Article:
Although the Braves have three experienced major league catchers in the fold, free agent backstop Matt Wieters is on their target list, a club source told Jim Bowden of ESPN. Atlanta’s first reported interest in Wieters came back in November, but ESPN’s Buster Olney noted then that the team was unlikely to meet agent Scott Boras’ asking price. It doesn’t seem Wieters’ market has since developed in an ideal fashion for him or Boras, though, which means the longtime Oriole might end up with a lesser deal than expected. That could enable the Braves to add him at a discounted cost and lead to a homecoming of sorts for Wieters, who played college baseball at Georgia Tech.
Baltimore is the only major league organization the 30-year-old Wieters has known, but the club may have closed the door on re-signing the four-time All-Star when it picked up Welington Castillo last week. Castillo had been on the radar of the Braves, who have Tyler Flowers, Anthony Recker and Tuffy Gosewisch on hand. General manager John Coppolella acknowledged Wieters’ ability Friday, but he indicated he’s content with his current trio of backstops.
“Matt (Wieters) is a talented player,” he told MLB Network Radio. “It would come down to price and years. We’re happy with what we have now.”
The Braves’ incumbent starter is the 30-year-old Flowers, while Recker and Gosewisch each have minor league options remaining. Flowers doesn’t carry Wieters’ track record or name recognition, but he was the superior option last season. In 325 plate appearances, the right-handed Flowers batted .270/.357/.420 (well above his lifetime mark of .232/.302/.384 in 1,720 PAs). Defensively, Flowers graded quite well in the pitch–framing department, as he’s done throughout his career, though a whopping 60 of 63 runners successfully stole on him. Those struggles were new for Flowers, who typically hovered around the league-average caught-stealing mark as a member of the White Sox from 2009-15.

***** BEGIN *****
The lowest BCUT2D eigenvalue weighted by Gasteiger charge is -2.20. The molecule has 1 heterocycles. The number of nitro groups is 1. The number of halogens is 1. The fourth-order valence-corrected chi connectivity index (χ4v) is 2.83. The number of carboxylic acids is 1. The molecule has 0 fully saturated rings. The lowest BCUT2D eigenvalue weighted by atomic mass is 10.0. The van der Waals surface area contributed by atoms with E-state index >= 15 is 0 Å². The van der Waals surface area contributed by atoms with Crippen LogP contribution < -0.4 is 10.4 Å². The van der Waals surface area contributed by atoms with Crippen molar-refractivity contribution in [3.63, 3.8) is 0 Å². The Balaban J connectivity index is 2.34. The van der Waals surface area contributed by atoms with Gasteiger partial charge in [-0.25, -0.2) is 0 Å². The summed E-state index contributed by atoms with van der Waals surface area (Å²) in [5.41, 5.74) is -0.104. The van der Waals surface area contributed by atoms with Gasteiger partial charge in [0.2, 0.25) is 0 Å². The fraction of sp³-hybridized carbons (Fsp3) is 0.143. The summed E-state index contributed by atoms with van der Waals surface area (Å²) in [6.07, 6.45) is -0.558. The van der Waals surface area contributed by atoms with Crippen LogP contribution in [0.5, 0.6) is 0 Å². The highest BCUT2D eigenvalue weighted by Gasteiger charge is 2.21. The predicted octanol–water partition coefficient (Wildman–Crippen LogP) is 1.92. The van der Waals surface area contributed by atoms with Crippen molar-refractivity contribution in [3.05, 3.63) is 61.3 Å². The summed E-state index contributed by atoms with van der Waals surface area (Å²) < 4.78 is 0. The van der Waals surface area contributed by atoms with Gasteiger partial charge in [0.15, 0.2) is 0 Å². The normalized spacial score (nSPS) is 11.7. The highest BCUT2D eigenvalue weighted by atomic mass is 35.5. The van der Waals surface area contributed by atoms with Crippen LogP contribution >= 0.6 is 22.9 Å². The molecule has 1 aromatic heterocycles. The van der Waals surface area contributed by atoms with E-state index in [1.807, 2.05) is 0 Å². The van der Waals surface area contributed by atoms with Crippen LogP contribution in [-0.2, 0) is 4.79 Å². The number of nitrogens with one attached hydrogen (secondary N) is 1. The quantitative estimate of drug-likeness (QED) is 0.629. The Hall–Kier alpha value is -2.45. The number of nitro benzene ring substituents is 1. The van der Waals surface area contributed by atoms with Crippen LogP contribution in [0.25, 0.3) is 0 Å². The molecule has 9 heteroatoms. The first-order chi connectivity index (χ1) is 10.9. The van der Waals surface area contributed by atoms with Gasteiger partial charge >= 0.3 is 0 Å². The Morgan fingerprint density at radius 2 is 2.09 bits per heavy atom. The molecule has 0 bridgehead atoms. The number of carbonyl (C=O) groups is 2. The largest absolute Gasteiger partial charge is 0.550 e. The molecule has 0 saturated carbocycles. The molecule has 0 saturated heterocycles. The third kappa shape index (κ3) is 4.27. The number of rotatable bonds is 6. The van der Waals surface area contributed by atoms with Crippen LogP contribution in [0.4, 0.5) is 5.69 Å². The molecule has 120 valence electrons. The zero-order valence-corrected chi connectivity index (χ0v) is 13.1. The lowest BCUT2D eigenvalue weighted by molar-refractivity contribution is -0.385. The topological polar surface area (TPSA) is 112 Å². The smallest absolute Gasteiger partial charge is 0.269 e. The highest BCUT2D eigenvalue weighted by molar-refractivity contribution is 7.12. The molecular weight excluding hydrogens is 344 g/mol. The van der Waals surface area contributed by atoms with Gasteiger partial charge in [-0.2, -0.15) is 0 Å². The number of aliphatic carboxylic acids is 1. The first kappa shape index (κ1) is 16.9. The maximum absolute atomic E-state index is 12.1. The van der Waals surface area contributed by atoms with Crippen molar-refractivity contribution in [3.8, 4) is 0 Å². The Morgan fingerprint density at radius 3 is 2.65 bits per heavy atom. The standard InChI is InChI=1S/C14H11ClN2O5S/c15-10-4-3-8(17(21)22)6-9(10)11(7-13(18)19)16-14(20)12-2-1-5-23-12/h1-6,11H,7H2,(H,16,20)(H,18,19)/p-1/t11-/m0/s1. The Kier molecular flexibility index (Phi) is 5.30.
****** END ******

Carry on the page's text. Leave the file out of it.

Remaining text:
Wieters has fared better than Flowers at gunning down would-be base stealers (23 of 66 last season and 33 percent to Flowers’ 23 percent during their careers), but he hasn’t been a well-regarded framer over the past few seasons. In a sport that’s putting more emphasis on catchers’ receiving skills, that’s potentially a reason Wieters is still on the market. It’s also not helping the switch-hitting Wieters’ cause that he slashed an underwhelming .243/.302/.409 in 464 trips to the plate last season after posting a more palatable .258/.320/.423 line in 3,004 PAs from 2009-15.